More Flexible Offer-in-Compromise Terms Help Taxpayers Make a Fresh Start

IRS Summertime Tax Tip 2012-02The IRS has expanded its “Fresh Start” initiative by offering more flexible terms to its Offer-in-Compromise Program. These newest rules enable some financially distressed taxpayers to clear up their tax problems even quicker.

An offer-in-compromise (OIC) is an agreement between a taxpayer and the IRS that settles the taxpayer’s tax liabilities for less than the full amount owed. An OIC is generally not accepted if the IRS believes the liability can be paid in full as a lump sum or through a payment agreement. The IRS looks at the taxpayer’s income and assets to determine the reasonable collection potential.

This expansion of the “Fresh Start” initiative focuses on the financial analysis used to determine which taxpayers qualify for an OIC.

Here are the OIC changes:

  • Revising the calculation for a taxpayer’s future income The IRS will now look at only one year (instead of four years) of future income for offers paid in five or fewer months; and two years (instead of five years) of future income for offers paid in six to 24 months. All OICs must be paid in full within 24 months of the date the offer is accepted.
  • Allowing taxpayers to repay their student loans Minimum payments on student loans guaranteed by the federal government will be allowed for the taxpayer’s post-high school education. Proof of payment must be provided.
  • Allowing taxpayers to pay state and local delinquent taxes When a taxpayer owes delinquent federal and state or local taxes, and does not have the ability to fully pay the liabilities, monthly payments to state taxing authorities may be allowed in certain circumstances.
  • Expanding the Allowable Living Expense allowance Standard allowances incorporate average expenses for basic necessities for citizens in similar geographic areas. These standards are used when evaluating installment agreement and offer-in-compromise requests. The National Standard miscellaneous allowance has been expanded. Taxpayers can use the allowance to cover expenses such as credit card payments and bank fees and charges.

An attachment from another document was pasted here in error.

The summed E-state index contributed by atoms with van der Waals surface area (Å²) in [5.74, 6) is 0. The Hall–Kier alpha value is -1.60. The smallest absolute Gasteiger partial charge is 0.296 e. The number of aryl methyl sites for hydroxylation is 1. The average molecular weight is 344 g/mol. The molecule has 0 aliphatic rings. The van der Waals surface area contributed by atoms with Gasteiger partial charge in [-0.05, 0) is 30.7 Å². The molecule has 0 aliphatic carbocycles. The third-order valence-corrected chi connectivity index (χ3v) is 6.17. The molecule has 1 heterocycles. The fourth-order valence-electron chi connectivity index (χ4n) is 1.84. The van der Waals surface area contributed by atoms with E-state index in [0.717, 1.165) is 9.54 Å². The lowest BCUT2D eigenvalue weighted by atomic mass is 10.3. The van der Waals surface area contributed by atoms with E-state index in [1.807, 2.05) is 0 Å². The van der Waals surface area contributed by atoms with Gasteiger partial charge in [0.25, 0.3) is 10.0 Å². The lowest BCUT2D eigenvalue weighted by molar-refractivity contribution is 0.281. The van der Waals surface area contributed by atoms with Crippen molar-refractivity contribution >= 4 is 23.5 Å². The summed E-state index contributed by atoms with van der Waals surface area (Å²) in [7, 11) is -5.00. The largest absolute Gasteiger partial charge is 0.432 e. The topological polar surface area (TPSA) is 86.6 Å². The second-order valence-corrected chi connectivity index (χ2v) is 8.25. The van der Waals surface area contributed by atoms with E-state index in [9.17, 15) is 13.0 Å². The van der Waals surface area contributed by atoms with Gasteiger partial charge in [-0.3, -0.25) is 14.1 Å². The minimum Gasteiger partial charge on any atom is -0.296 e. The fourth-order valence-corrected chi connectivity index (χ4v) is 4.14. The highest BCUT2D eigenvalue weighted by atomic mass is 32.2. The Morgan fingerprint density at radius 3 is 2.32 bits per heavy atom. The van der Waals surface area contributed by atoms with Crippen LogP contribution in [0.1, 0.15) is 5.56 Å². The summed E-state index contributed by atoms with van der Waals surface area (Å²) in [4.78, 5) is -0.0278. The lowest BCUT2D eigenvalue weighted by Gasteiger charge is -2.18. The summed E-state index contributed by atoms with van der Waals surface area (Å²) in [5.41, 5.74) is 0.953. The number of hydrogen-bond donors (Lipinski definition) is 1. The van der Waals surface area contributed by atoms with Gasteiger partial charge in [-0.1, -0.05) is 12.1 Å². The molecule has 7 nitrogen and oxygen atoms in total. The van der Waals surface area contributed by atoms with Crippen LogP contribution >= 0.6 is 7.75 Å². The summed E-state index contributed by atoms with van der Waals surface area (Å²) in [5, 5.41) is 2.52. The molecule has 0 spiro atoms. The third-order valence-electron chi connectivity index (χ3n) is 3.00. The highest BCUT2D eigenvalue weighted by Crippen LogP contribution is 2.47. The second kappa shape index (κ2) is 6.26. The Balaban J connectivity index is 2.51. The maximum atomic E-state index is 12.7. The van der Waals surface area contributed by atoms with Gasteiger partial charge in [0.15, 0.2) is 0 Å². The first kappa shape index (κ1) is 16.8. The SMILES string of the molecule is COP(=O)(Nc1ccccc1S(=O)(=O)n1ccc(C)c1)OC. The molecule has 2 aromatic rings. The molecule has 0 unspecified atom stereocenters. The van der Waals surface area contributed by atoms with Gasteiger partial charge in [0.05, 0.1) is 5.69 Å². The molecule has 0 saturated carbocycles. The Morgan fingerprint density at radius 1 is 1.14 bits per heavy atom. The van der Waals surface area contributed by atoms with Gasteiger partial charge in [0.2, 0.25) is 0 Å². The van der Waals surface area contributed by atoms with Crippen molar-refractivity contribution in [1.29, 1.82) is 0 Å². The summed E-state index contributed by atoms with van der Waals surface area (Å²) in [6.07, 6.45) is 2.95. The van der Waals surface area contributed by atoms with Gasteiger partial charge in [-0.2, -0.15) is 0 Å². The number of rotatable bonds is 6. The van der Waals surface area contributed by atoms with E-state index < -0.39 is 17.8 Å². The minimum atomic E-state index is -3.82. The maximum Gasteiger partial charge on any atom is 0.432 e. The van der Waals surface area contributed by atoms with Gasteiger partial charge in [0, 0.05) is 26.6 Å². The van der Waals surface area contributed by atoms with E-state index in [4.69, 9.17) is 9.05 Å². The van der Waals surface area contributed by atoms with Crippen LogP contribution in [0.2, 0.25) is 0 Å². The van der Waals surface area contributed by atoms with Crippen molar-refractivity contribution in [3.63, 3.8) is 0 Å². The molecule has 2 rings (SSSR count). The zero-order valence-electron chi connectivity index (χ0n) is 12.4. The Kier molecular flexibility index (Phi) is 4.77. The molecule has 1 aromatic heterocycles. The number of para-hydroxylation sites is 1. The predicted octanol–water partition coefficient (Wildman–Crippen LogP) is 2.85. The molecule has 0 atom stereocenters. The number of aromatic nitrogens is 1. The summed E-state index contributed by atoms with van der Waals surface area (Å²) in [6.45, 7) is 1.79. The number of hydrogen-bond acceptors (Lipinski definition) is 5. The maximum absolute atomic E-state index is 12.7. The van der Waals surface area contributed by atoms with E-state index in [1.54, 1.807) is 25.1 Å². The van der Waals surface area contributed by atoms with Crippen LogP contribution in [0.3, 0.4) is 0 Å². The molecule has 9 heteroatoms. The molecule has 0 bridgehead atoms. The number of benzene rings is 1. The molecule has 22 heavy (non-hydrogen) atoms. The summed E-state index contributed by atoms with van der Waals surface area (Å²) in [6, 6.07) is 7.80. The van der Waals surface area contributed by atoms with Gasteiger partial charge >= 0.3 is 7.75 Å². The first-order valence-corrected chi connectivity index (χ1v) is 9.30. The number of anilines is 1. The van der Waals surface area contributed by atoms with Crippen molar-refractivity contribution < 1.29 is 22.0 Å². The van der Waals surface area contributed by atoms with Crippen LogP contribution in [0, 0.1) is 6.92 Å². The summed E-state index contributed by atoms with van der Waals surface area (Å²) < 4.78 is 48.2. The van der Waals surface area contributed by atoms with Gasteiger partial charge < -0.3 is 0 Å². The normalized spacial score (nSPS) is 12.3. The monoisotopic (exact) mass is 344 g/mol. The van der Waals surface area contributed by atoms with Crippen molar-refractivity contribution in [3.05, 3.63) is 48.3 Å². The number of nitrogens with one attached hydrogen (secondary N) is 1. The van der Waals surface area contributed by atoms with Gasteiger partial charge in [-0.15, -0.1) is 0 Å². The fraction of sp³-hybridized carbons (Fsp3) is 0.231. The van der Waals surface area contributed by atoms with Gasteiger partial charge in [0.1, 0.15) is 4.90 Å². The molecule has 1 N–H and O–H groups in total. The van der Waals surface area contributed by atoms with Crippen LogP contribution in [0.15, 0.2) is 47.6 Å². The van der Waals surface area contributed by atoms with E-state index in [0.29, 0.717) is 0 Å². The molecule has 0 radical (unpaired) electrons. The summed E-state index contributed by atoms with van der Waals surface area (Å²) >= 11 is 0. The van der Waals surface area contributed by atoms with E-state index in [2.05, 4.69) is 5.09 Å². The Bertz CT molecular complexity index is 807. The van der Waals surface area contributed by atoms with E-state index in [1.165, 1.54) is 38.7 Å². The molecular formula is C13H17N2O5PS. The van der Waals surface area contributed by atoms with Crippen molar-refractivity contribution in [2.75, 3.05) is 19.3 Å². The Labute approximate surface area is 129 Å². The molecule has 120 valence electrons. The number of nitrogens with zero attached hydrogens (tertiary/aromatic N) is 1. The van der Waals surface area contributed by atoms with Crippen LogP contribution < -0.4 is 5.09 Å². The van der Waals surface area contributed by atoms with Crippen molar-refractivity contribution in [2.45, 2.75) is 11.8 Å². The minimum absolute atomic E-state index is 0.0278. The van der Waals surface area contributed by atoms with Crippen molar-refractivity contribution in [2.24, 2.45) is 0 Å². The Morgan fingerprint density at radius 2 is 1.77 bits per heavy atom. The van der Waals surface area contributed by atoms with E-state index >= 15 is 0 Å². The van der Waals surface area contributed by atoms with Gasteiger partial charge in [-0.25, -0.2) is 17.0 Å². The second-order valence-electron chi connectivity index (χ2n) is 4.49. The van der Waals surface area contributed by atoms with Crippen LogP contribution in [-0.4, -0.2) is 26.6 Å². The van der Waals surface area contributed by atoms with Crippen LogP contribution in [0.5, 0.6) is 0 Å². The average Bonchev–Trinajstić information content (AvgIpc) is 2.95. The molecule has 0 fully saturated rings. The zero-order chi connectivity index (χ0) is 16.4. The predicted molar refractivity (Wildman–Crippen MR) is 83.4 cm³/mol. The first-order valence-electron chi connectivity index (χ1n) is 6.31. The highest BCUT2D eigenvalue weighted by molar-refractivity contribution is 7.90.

More information on the “Fresh Start” initiative can be found at IRS.gov.

Form 656-B, Offer in Compromise Booklet, and Form 656, Offer in Compromise, can be found at IRS.gov or ordered by calling 1-800-TAX-FORM (800-829-3676).

Links:

  • Form 656, Offer in Compromise (PDF)
  • Form 656-B, Offer in Compromise Booket (PDF)

YouTube Videos:

Podcasts:

Renting Your Vacation Home

Renting Your Vacation Home.

More Flexible Offer-in-Compromise Terms Help Taxpayers Make a Fresh Start

IRS Summertime Tax Tip 2012-02The IRS has expanded its “Fresh Start” initiative by offering more flexible terms to its Offer-in-Compromise Program. These newest rules enable some financially distressed taxpayers to clear up their tax problems even quicker.

An offer-in-compromise (OIC) is an agreement between a taxpayer and the IRS that settles the taxpayer’s tax liabilities for less than the full amount owed. An OIC is generally not accepted if the IRS believes the liability can be paid in full as a lump sum or through a payment agreement. The IRS looks at the taxpayer’s income and assets to determine the reasonable collection potential.

This expansion of the “Fresh Start” initiative focuses on the financial analysis used to determine which taxpayers qualify for an OIC.

Here are the OIC changes:

  • Revising the calculation for a taxpayer’s future income The IRS will now look at only one year (instead of four years) of future income for offers paid in five or fewer months; and two years (instead of five years) of future income for offers paid in six to 24 months. All OICs must be paid in full within 24 months of the date the offer is accepted.
  • Allowing taxpayers to repay their student loans Minimum payments on student loans guaranteed by the federal government will be allowed for the taxpayer’s post-high school education. Proof of payment must be provided.
  • Allowing taxpayers to pay state and local delinquent taxes When a taxpayer owes delinquent federal and state or local taxes, and does not have the ability to fully pay the liabilities, monthly payments to state taxing authorities may be allowed in certain circumstances.
  • Expanding the Allowable Living Expense allowance Standard allowances incorporate average expenses for basic necessities for citizens in similar geographic areas. These standards are used when evaluating installment agreement and offer-in-compromise requests. The National Standard miscellaneous allowance has been expanded. Taxpayers can use the allowance to cover expenses such as credit card payments and bank fees and charges.

More information on the “Fresh Start” initiative can be found at IRS.gov.

Form 656-B, Offer in Compromise Booklet, and Form 656, Offer in Compromise, can be found at IRS.gov or ordered by calling 1-800-TAX-FORM (800-829-3676).

Links:

  • Form 656, Offer in Compromise (PDF)
  • Form 656-B, Offer in Compromise Booket (PDF)

YouTube Videos:

Podcasts: